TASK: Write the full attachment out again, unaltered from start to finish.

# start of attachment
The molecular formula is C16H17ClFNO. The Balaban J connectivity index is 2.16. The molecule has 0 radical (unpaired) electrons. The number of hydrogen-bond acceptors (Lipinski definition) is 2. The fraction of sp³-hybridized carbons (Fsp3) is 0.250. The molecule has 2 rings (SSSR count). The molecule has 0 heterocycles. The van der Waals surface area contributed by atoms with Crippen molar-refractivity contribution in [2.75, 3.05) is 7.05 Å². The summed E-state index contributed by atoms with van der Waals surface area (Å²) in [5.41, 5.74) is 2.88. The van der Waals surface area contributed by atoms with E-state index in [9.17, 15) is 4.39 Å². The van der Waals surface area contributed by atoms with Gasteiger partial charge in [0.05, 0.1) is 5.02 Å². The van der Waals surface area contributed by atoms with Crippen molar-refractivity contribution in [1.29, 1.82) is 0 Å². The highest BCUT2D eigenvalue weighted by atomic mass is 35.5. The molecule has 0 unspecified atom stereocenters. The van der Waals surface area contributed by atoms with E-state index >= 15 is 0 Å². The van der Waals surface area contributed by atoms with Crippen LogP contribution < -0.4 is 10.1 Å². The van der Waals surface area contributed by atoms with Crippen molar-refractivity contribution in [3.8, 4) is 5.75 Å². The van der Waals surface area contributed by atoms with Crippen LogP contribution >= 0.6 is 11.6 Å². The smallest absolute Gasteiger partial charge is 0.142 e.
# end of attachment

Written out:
The molecular formula is C16H17ClFNO. The Balaban J connectivity index is 2.16. The molecule has 0 radical (unpaired) electrons. The number of hydrogen-bond acceptors (Lipinski definition) is 2. The fraction of sp³-hybridized carbons (Fsp3) is 0.250. The molecule has 2 rings (SSSR count). The molecule has 0 heterocycles. The van der Waals surface area contributed by atoms with Crippen molar-refractivity contribution in [2.75, 3.05) is 7.05 Å². The summed E-state index contributed by atoms with van der Waals surface area (Å²) in [5.41, 5.74) is 2.88. The van der Waals surface area contributed by atoms with E-state index in [9.17, 15) is 4.39 Å². The van der Waals surface area contributed by atoms with Gasteiger partial charge in [0.05, 0.1) is 5.02 Å². The van der Waals surface area contributed by atoms with Crippen molar-refractivity contribution in [1.29, 1.82) is 0 Å². The highest BCUT2D eigenvalue weighted by atomic mass is 35.5. The molecule has 0 unspecified atom stereocenters. The van der Waals surface area contributed by atoms with E-state index >= 15 is 0 Å². The van der Waals surface area contributed by atoms with Crippen LogP contribution < -0.4 is 10.1 Å². The van der Waals surface area contributed by atoms with Crippen molar-refractivity contribution in [3.8, 4) is 5.75 Å². The van der Waals surface area contributed by atoms with Crippen LogP contribution >= 0.6 is 11.6 Å². The smallest absolute Gasteiger partial charge is 0.142 e.